ISLAMABAD: The judicial commission investigating the murder of journalist Saleem Shahzad received the unofficial record of his cellphone on Wednesday.
The commission headed by Justice Saqib Nisar met here in the Supreme Court building.
After analysing the record, the commission made a special request to television anchor Asma Chaudhry and producer of her talk show Ms Ismat to record their statements because the last call made from Shahzad’s phone was to Ms Ismat at around 5pm on May 29.
Ms Asma and Ms Ismat told the commission that Mr Shahzad said in the call that he was leaving his house and would reach their office in time for recording the programme related to the attack on PNS Mehran airbase in Karachi.
Ms Asma said: “When he did not turn up, we called him at his cellphone at 5.40pm, but it was switched off. Later, we recorded the programme without Mr Shahzad.”
She said when his family called her between 1.30am and 2am to inquire about Mr Shahzad, she aired tickers on her TV channel about his disappearance.
Ms Asma told the commission that Mr Shahzad had announced during her earlier programme on the PNS Mehran attack to do a revealing story over the storming of the naval base in the next programme for which he was coming to the office of the television channel before going missing.
When members of the commission asked her about the possible kidnappers, Ms Asma said her role as an anchorperson was only to conduct programmes. “We are not aware of the overall dealings of our guests.”
The commission recorded the statements of doctors of Mandi Bahauddin Civil Hospital and Pims Hospital, Islamabad, who conducted the autopsy of Mr Shahzad.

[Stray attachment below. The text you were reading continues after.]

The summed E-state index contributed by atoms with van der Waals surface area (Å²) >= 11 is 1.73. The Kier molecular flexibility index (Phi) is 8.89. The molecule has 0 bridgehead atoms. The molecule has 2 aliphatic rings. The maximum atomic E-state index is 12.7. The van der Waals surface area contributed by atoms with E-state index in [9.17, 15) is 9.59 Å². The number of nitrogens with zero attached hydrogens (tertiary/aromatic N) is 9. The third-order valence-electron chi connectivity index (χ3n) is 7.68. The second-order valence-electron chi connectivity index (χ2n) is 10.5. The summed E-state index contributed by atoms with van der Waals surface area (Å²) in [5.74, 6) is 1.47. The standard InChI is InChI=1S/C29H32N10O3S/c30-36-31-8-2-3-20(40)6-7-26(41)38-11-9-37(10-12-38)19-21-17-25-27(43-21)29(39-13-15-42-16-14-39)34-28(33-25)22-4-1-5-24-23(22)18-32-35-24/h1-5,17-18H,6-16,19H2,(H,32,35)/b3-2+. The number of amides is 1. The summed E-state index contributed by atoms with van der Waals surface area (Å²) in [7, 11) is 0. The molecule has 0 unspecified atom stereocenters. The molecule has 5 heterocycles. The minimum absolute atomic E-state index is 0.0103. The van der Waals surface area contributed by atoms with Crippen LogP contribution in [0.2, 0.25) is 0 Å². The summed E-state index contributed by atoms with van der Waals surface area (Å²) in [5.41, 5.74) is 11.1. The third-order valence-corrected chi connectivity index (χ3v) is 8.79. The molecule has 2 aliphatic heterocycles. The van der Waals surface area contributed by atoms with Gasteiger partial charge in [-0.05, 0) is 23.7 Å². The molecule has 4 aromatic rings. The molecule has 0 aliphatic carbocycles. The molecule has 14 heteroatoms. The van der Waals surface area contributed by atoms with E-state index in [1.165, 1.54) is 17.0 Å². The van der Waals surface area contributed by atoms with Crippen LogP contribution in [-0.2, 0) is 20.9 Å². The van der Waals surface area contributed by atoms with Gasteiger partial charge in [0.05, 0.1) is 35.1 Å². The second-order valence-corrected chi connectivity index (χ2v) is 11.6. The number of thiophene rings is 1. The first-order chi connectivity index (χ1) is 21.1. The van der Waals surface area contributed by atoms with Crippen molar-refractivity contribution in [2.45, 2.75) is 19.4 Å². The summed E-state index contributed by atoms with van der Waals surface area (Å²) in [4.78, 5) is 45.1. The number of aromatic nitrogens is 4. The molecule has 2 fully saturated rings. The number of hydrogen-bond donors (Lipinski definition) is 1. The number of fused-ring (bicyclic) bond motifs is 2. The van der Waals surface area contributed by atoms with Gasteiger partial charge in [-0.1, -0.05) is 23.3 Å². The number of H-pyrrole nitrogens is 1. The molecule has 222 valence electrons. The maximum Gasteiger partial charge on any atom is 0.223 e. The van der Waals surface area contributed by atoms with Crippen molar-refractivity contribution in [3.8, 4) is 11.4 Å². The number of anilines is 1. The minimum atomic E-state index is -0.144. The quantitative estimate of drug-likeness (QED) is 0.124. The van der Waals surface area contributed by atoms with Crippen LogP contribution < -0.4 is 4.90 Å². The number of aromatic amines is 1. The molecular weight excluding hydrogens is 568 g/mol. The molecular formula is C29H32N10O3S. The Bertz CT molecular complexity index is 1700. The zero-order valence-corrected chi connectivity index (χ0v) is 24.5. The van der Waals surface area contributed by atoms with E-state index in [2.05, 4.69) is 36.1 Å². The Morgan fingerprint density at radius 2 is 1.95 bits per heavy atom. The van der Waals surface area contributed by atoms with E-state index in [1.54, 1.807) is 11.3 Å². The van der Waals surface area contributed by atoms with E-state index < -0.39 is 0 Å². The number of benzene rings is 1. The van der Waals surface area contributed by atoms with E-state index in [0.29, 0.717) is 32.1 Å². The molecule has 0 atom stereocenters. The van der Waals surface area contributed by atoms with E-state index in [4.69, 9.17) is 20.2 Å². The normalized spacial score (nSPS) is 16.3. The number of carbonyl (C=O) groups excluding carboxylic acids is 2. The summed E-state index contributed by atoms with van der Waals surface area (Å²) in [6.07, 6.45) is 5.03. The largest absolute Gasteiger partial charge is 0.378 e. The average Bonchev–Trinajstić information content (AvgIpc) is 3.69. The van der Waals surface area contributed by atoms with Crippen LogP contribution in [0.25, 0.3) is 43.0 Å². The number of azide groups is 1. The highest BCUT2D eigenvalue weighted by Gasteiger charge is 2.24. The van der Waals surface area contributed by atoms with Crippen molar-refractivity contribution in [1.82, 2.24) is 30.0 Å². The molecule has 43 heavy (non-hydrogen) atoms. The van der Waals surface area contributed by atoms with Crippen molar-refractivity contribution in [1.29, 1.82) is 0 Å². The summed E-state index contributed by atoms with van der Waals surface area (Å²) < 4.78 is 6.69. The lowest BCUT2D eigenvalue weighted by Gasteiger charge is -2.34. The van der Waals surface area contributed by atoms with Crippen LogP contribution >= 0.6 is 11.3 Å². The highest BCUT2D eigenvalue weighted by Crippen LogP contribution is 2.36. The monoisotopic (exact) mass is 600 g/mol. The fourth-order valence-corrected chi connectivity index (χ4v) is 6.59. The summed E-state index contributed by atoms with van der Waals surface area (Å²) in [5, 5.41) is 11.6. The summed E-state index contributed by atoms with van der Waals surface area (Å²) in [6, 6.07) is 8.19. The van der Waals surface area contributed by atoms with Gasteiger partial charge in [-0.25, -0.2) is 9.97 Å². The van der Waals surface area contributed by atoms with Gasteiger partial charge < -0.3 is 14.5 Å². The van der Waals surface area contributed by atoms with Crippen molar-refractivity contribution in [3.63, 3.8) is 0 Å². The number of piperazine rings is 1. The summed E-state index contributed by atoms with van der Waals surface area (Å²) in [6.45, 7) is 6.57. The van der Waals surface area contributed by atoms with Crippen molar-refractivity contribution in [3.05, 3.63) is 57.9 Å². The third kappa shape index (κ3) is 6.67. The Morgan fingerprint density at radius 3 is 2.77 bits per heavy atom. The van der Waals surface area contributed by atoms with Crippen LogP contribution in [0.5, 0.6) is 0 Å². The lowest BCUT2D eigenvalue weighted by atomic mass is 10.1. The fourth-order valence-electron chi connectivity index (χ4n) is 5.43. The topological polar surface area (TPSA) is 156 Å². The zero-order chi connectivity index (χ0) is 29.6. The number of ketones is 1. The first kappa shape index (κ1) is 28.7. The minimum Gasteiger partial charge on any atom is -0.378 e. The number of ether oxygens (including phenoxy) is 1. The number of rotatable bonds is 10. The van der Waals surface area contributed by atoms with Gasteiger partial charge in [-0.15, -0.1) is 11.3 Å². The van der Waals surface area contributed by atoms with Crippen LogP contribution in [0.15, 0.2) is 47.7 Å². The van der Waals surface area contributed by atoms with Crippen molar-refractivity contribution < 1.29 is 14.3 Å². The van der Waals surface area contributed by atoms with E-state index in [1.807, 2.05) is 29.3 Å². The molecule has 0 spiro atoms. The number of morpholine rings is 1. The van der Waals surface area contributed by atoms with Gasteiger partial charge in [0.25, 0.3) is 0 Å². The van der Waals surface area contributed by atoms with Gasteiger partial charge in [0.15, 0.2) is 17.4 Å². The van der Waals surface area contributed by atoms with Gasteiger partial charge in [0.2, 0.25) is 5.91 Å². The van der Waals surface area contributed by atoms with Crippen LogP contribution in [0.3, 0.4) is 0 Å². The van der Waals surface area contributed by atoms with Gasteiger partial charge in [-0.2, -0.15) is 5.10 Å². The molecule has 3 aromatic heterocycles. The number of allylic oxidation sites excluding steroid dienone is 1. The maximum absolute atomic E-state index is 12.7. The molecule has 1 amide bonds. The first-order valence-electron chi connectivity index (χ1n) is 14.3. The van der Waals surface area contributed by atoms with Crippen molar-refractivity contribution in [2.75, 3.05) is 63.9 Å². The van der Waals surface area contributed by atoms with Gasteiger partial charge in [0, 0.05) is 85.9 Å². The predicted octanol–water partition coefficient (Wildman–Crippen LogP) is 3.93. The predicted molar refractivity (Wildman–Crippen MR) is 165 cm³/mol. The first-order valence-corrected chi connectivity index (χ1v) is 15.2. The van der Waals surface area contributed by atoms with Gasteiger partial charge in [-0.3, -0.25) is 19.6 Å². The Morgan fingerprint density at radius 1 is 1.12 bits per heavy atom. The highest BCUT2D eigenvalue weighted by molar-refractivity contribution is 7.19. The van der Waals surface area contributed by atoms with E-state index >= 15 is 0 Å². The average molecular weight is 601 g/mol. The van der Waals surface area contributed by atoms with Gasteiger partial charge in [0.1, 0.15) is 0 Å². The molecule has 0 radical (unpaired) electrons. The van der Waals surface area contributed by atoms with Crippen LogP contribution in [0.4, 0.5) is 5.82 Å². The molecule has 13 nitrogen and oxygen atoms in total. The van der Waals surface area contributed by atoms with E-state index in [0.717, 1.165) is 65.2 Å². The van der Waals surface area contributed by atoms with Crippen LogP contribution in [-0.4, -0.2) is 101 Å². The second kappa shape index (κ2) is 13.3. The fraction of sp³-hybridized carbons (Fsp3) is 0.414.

The commission was informed that the late journalist had 15 torture marks on his body, but no bullet wounds.
Dr Ashok Kumar of Pims apprised the commission of the nature of the wounds and the condition of the body.
A member of the commission told Dawn that Dr Kumar declined to offer his personal comments to the queries made by members of the commission and only discussed the contents of the autopsy report.
Shahid Nadeem Baloch, the chief of the FIA’s cyber crime wing, informed the commission that his department was trying to access the password of Mr Shahzad’s cellphone and email data.
Members of the commission expressed concern over non-cooperation by senior journalists and said 18 journalists were requested to record their statements, but only nine had done so.
The next meeting of commission will be held in Lahore next week and its members will visit the place where the body of Mr Shahzad was found and police stations concerned in Mandi Bahauddin.
The date and time of the visit will be kept secret for security reasons.
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